"Three-eighty four," Pete Pedersen called out. "Three-one-two-one."

Joe Connolly scribbled the numbers on his clipboard form, as both men sat, cool and serene, before NASA-like control boards.

Connolly and Pedersen are the real power brokers of Washington's hot, steamy summer, with control at their fingertips over virtually every air-conditioner in the city.

Surrounded by slate-gray screens and lighted push-button panels, they sit at the nerve center of Potomac Electric Power Co.

Pederson's figures tell Connolly how much power is coursing from one of the city's six giant generators.

Keeping that power flowing to meet the needs of Washington's sweltering citizens is one of their jobs.

Another is monitoring the buying and selling of electrical power - the constant trade-offs among Pepco and 10 other companies on the eastern seaboard in an effort to provide power at the cheapest price.

August offers no respite for those who do this work. In fact, it is their busiest time.

"I've come to think October vacations are marvelous," said Walter Johnson, who supervises Pepco's control center.

But if Johnson and his employees must work through the sultry August days, at least they are cool.

The temperature in the control room is never permitted to go above 73 degrees. Bad for the sensitive equipment, Johnson said.

The most confortable spot of all, in fact, is the chilled room where Sigma 9 resides. That's the Pepco computer, which is sending out information every two seconds, telling other computers how much power Pepco is generating, at what cost and the amount needed by Pepco customers.

Sigma 9 is in constant contact with a computer outside Philadelphia that ties Pepco to the 10 companies in Maryland, Delaware, Pennsylvania and New Jersey that make up its power trade-off system.

Because nuclear power is cheaper to produce than power generated, like Pepco's, by coal and oil, it is sometimes cheaper for Pepco to generate less and buy from other companies, Johnson explained.

Jagged red lines jumping across graph paper on the control room wall show when Pepco is buying. But the situation changes, almost second by second, Johnson said.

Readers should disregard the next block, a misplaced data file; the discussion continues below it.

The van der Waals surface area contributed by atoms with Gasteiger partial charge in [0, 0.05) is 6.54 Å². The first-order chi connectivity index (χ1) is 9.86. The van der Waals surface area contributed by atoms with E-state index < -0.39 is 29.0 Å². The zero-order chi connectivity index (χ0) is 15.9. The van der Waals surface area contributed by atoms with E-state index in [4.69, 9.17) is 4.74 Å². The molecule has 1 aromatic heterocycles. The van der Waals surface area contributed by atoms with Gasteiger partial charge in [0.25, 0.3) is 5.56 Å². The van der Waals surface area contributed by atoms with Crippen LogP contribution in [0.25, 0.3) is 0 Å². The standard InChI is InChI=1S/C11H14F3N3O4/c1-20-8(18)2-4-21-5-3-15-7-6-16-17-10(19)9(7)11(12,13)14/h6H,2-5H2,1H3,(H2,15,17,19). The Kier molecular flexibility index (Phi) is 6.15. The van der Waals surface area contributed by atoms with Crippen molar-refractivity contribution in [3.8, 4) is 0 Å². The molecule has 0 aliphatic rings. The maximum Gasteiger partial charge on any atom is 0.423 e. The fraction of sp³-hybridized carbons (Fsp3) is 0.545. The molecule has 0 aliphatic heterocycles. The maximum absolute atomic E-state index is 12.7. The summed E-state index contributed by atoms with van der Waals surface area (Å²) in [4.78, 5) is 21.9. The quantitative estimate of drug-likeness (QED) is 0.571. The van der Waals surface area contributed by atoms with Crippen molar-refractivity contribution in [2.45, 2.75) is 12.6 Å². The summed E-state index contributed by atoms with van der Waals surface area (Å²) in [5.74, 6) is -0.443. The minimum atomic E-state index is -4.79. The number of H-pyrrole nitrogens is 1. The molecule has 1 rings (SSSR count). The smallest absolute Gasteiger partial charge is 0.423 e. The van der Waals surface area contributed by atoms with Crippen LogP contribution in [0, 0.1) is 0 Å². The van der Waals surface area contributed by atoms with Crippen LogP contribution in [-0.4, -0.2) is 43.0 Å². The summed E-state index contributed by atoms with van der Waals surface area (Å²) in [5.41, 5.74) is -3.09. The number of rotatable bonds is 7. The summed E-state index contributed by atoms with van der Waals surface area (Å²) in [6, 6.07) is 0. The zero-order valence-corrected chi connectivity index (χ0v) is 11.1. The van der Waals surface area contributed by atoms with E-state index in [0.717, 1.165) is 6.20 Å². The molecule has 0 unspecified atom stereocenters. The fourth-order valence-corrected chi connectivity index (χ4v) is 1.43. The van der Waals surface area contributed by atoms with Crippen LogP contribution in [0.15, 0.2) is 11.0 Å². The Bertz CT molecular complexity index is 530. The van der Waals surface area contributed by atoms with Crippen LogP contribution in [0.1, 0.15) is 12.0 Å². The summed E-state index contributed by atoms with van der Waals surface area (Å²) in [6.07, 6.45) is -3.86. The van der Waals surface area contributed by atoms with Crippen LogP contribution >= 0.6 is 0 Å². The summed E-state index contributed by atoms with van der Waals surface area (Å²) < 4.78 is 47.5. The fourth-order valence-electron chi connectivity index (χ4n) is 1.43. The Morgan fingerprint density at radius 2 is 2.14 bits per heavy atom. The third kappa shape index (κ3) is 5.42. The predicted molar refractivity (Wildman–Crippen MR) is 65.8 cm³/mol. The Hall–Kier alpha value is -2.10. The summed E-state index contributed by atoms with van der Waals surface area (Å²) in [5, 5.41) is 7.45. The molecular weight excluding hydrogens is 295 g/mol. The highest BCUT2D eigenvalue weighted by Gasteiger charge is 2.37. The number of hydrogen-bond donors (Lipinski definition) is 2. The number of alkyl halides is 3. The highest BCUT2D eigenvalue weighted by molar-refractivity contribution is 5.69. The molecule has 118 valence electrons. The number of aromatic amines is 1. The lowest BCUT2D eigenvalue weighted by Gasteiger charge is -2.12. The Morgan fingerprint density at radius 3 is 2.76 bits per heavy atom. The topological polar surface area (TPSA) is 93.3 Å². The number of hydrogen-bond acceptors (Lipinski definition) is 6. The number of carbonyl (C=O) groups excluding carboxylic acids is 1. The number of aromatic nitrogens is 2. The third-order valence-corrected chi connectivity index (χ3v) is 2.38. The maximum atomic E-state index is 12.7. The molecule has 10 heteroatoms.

With their eyes glued to the television-like screens, Connolly and Pedersen watch those changes in the world of electronically flashed numbers. Red numbers for transmission lines that are working, blue numbers for "megawatts" flowing through the lines, flashing green numbers in trouble.

Next door, in the glass-enclosed "trouble room," other technicians call up computer reports on problem spots and dispatch crews to make repairs.

Everytime the temperature soars and a suffering citizen flicks on a fan or accelerates the air conditioning, the numbers reflect it in the Pepco control room.

The workers there see the figures on the darkened screens, but otherwise, in windowless basement rooms of a tan brick Montgomery County building, they are cut off from the devastating August heat.

Still, they have their own special ways of knowing when the temperature is climbing or a thunderstorm is moving in.

"You start picking up no-current complaints, fuses start blowing, lines come down," said trouble dispatcher Bill Disney. "You can tell it's humid and hot because the complaints keep coming." CAPTION: Picture, Diagram that outlines electrical circuitry for the Washington area surrounds load dispatcher in Pepco's control room. By Vanessa R. Barnes - The Washington Post